What Other Countries Can Learn From Iceland's Tourism Boom
Less than ten years after its worst economic crash ever, Iceland's tourism is now booming. So just how did it turn around?
In 2008, Iceland was hit by the global financial crisis and experienced its worst economic crash in history. Just two years later, the country witnessed a series of volcanic eruptions that stunted air travel and their tourism industry, reducing the number of passengers flying into Iceland's airports by about 30 percent.
That's when Iceland's Tourism Board stepped in and kicked off its biggest foreign advertising campaign ever, producing promotional videos showing off Iceland's beautiful art, food and iconic landscapes. The country's two major airlines, Icelandair and WOW air, started offering budget flights, cutting prices in half, some to as low as $99 each way.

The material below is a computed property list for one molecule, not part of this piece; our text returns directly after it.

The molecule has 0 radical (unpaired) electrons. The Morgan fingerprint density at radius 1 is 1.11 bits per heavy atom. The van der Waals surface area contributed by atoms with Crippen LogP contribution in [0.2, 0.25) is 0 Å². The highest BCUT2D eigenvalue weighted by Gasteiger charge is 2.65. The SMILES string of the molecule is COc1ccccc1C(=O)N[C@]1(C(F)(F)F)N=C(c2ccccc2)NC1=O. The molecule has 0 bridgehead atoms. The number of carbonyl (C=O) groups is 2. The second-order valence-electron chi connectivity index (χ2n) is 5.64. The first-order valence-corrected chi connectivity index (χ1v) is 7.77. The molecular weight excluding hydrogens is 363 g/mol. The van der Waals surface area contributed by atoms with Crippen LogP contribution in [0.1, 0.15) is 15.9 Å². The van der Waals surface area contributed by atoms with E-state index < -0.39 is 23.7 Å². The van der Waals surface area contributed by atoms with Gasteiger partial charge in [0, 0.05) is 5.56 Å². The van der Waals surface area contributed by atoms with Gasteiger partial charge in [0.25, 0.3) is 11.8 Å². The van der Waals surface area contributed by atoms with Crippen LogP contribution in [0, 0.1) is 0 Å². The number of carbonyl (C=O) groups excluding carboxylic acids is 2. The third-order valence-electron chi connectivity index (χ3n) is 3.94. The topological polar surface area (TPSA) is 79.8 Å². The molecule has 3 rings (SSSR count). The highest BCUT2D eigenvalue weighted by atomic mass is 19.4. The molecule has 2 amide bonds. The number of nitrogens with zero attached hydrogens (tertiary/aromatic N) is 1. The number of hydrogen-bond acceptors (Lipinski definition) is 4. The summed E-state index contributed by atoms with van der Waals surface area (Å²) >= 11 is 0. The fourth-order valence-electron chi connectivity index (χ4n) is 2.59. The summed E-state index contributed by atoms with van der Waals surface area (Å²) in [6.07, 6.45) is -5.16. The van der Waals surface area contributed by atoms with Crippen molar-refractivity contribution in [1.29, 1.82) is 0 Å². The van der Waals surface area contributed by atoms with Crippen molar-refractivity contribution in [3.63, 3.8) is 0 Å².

As risky as it was, the tourism board's big gamble paid off. Today, around 27 percent of Iceland's 16 billion dollar GDP is a direct result of the tourism industry. But there are some drawbacks that come with tourism, including gentrification and displacement of locals. Can other countries facing economic collapse learn something from Iceland? Or are the risks too great?
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The New York Times: Secret to Iceland's Tourism Boom? A Financial Crash and a Volcanic Eruption